>>> import theano >>> from blocks.initialization import IsotropicGaussian, Constant >>> from blocks.bricks import Linear >>> linear = Linear(input_dim=5, output_dim=3, ... weights_init=IsotropicGaussian(), ... biases_init=Constant(0)) >>> x = theano.tensor.vector() >>> linear.apply(x) # Calls linear.allocate() automatically linear_apply_output >>> linear.initialize() # Initializes the weight matrix

allocate
()[source]¶ Allocate shared variables for parameters.
Based on the current configuration of this
Brick
create Theano shared variables to store the parameters. After allocation, parameters are accessible through theparameters
attribute.This method calls the
allocate()
method of all children first, allowing the_allocate()
method to override the parameters of the children if needed.Raises: ValueError
– If the configuration of this brick is insufficient to determine the number of parameters or their dimensionality to be initialized.Notes
This method sets the
parameters
attribute to an empty list. This is in order to ensure that calls to this method completely reset the parameters.

children

get_dim
(name)[source]¶ Get dimension of an input/output variable of a brick.
Parameters: name (str) – The name of the variable.

get_dims
(names)[source]¶ Get list of dimensions for a set of input/output variables.
Parameters: names (list) – The variable names. Returns: dims – The dimensions of the sources. Return type: list

get_hierarchical_name
(parameter, delimiter='/')[source]¶ Return hierarhical name for a parameter.
Returns a path of the form
brick1/brick2/brick3.parameter1
. The delimiter is configurable.Parameters: delimiter (str) – The delimiter used to separate brick names in the path.

initialize
()[source]¶ Initialize parameters.
Intialize parameters, such as weight matrices and biases.
Notes
If the brick has not allocated its parameters yet, this method will call the
allocate()
method in order to do so.

parameters

print_shapes
= False

push_allocation_config
()[source]¶ Push the configuration for allocation to child bricks.
Bricks can configure their children, based on their own current configuration. This will be automatically done by a call to
allocate()
, but if you want to override the configuration of child bricks manually, then you can call this function manually.

push_initialization_config
()[source]¶ Push the configuration for initialization to child bricks.
Bricks can configure their children, based on their own current configuration. This will be automatically done by a call to
initialize()
, but if you want to override the configuration of child bricks manually, then you can call this function manually.
 Construction: The call to

blocks.bricks.
lazy
(allocation=None, initialization=None)[source]¶ Makes the initialization lazy.
This decorator allows the user to define positional arguments which will not be needed until the allocation or initialization stage of the brick. If these arguments are not passed, it will automatically replace them with a custom
None
object. It is assumed that the missing arguments can be set after initialization by setting attributes with the same name.Parameters: Examples
>>> class SomeBrick(Brick): ... @lazy(allocation=['a'], initialization=['b']) ... def __init__(self, a, b, c='c', d=None): ... print(a, b, c, d) >>> brick = SomeBrick('a') a NoneInitialization c None >>> brick = SomeBrick(d='d', b='b') NoneAllocation b c d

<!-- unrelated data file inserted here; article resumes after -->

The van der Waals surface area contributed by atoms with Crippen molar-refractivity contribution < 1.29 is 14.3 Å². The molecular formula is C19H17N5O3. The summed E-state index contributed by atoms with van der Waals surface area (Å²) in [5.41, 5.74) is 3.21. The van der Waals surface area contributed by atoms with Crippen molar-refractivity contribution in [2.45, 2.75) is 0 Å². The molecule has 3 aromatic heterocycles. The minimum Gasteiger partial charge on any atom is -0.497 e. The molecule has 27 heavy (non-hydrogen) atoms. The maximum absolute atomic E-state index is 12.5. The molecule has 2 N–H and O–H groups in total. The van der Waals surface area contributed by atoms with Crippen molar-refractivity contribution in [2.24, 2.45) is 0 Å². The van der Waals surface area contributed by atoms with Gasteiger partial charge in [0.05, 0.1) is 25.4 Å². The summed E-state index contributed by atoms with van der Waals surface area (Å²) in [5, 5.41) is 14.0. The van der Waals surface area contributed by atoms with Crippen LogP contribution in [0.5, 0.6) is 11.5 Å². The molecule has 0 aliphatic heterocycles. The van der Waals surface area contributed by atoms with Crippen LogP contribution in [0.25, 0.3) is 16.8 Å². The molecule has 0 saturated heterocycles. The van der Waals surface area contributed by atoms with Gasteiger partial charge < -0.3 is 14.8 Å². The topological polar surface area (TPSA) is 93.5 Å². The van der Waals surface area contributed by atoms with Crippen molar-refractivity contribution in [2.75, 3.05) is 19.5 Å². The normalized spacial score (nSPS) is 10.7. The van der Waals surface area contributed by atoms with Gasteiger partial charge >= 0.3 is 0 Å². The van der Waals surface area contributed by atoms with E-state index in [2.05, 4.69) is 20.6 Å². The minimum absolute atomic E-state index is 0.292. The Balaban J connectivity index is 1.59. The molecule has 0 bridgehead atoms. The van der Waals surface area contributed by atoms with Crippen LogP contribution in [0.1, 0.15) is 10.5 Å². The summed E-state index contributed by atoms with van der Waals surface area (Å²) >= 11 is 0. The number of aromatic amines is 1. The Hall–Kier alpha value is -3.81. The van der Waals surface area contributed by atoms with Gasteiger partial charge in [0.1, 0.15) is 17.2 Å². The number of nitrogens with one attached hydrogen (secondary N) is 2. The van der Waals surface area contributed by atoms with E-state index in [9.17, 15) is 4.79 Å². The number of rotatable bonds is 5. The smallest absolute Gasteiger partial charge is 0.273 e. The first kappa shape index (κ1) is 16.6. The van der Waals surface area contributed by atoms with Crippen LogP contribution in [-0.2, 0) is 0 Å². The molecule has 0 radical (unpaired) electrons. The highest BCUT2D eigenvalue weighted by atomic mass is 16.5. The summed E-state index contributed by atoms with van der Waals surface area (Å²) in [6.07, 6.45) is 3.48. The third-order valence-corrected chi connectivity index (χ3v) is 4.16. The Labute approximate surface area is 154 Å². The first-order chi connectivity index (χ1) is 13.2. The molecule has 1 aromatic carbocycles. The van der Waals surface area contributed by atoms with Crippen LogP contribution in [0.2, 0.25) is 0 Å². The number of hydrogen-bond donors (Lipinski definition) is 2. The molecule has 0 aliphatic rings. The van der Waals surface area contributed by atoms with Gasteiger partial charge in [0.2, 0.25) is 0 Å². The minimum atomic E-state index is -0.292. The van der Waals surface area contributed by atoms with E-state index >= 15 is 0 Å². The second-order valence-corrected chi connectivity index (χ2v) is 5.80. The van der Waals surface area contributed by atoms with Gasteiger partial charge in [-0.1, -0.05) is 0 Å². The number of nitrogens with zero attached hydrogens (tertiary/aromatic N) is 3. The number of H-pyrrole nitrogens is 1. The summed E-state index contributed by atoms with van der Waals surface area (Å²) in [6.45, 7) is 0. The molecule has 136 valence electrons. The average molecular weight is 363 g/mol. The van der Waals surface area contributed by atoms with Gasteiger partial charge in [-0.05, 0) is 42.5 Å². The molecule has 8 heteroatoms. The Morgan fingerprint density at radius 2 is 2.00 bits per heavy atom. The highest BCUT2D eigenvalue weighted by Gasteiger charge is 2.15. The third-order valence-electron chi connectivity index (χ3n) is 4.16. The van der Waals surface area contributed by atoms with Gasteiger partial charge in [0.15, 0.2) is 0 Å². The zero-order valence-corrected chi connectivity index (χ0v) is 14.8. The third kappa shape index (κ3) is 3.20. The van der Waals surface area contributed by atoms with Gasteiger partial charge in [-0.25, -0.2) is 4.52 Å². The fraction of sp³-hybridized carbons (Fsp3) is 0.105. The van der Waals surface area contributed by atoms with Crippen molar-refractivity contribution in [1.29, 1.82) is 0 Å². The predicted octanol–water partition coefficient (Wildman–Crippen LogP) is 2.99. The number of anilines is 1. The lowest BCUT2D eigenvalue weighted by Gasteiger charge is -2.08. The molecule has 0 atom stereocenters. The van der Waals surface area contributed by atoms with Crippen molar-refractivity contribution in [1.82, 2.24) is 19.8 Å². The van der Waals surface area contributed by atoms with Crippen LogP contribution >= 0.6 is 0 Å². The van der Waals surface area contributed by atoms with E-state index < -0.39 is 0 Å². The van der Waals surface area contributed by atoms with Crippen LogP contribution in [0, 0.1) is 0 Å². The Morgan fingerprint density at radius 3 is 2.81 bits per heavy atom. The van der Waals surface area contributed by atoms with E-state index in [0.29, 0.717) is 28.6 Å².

class
blocks.bricks.
BatchNormalization
(*args, **kwargs)[source]¶ Bases:
blocks.bricks.interfaces.RNGMixin
,blocks.bricks.interfaces.Feedforward
Normalizes activations, parameterizes a scale and shift.
Parameters:  input_dim (int or tuple) – Shape of a single input example. It is assumed that a batch axis will be prepended to this.
 broadcastable (tuple, optional) – Tuple of the same length as input_dim which specifies which of the perexample axes should be averaged over to compute means and standard deviations. For example, in order to normalize over all spatial locations in a (batch_index, channels, height, width) image, pass (False, True, True). The batch axis is always averaged out.
 conserve_memory (bool, optional) – Use an implementation that stores less intermediate state and therefore uses less memory, at the expense of 510% speed. Default is True.
 epsilon (float, optional) – The stabilizing constant for the minibatch standard deviation computation (when the brick is run in training mode). Added to the variance inside the square root, as in the batch normalization paper.
 scale_init (object, optional) – Initialization object to use for the learned scaling parameter ($\gamma$ in [BN]). By default, uses constant initialization of 1.
 shift_init (object, optional) – Initialization object to use for the learned shift parameter ($\beta$ in [BN]). By default, uses constant initialization of 0.
 mean_only (bool, optional) – Perform “meanonly” batch normalization as described in [SK2016].
 learn_scale (bool, optional) – Whether to include a learned scale parameter ($\gamma$ in [BN]) in this brick. Default is True. Has no effect if mean_only is True (i.e. a scale parameter is never learned in meanonly mode).
 learn_shift (bool, optional) – Whether to include a learned shift parameter ($\beta$ in [BN]) in this brick. Default is True.
Notes
In order for trained models to behave sensibly immediately upon upon deserialization, by default, this brick runs in inference mode, using a population mean and population standard deviation (initialized to zeros and ones respectively) to normalize activations. It is expected that the user will adapt these during training in some fashion, independently of the training objective, e.g. by taking a moving average of minibatchwise statistics.